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Food Chem Toxicol. 2005 Feb;43(2):187-201.

Glucosamine effects in humans: a review of effects on glucose metabolism, side effects, safety considerations and efficacy.

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  • 1Department of Internal Medicine, University of Kentucky, 1030 South Broadway, Suite 5, Lexington KY 40504-2681, USA. jwandersmd@aol.com

Abstract

Glucosamine is widely used to relieve symptoms from osteoarthritis. Its safety and effects on glucose metabolism are critically evaluated in this review. The LD50 of oral glucosamine in animals is approximately 8000 mg/kg with no adverse effects at 2700 mg/kg for 12 months. Because altered glucose metabolism can be associated with parenteral administration of large doses of glucosamine in animals and with high concentrations in in vitro studies, we critically evaluated the clinical importance of these effects. Oral administration of large doses of glucosamine in animals has no documented effects on glucose metabolism. In vitro studies demonstrating effects of glucosamine on glucose metabolism have used concentrations that are 100-200 times higher than tissue levels expected with oral glucosamine administration in humans. We reviewed clinical trial data for 3063 human subjects. Fasting plasma glucose values decreased slightly for subjects after oral glucosamine for approximately 66 weeks. There were no adverse effects of oral glucosamine administration on blood, urine or fecal parameters. Side effects were significantly less common with glucosamine than placebo or non-steroidal anti-inflammatory drugs (NSAID). In contrast to NSAID, no serious or fatal side effects have been reported for glucosamine. Our critical evaluation indicates that glucosamine is safe under current conditions of use and does not affect glucose metabolism.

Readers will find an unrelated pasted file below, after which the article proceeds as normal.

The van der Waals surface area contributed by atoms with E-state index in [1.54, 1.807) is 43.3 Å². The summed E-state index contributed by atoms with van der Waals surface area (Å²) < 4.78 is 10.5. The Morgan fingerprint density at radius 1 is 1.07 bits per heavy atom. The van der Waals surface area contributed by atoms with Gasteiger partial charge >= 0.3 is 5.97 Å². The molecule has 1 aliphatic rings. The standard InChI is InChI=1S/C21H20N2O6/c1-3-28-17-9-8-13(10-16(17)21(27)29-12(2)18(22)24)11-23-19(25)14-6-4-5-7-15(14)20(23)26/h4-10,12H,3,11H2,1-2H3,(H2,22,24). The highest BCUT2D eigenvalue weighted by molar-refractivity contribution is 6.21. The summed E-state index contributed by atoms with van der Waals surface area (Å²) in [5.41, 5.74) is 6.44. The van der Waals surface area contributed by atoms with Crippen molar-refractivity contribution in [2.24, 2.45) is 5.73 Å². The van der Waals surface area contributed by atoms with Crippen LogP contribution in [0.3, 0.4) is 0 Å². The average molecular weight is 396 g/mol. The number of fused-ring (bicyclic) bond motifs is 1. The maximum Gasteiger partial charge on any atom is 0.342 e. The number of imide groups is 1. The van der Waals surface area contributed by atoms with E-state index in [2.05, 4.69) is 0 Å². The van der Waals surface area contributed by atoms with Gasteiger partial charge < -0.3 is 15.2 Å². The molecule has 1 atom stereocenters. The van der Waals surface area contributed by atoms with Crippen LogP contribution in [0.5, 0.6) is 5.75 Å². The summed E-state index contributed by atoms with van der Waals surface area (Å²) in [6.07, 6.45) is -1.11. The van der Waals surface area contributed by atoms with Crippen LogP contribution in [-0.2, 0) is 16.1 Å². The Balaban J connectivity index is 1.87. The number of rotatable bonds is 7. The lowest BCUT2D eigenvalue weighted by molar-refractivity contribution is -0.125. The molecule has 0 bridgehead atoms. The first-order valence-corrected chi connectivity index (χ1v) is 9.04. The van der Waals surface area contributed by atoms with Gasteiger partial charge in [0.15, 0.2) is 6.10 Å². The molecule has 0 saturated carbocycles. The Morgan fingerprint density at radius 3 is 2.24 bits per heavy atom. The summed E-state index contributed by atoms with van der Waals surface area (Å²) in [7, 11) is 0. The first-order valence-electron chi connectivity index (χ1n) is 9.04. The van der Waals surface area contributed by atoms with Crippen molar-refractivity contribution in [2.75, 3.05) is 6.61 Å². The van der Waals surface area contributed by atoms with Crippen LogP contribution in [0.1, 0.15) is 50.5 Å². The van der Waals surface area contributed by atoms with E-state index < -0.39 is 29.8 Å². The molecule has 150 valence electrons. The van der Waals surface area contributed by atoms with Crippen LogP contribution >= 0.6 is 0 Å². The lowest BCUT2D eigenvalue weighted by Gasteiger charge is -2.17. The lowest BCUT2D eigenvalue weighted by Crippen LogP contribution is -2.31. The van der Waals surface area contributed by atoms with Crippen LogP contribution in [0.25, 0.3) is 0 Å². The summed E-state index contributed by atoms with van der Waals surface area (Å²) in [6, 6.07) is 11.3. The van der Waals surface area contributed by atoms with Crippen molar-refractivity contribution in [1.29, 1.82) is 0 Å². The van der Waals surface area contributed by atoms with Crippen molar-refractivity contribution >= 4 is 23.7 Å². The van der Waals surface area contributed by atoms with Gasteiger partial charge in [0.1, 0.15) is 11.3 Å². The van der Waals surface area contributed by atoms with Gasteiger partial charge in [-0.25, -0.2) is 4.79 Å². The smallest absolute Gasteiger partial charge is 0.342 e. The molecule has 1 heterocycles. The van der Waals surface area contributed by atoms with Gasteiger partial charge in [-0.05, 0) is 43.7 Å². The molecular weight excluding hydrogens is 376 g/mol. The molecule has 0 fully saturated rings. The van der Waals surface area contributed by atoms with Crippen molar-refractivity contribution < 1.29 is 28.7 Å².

PMID:
15621331
[PubMed - indexed for MEDLINE]
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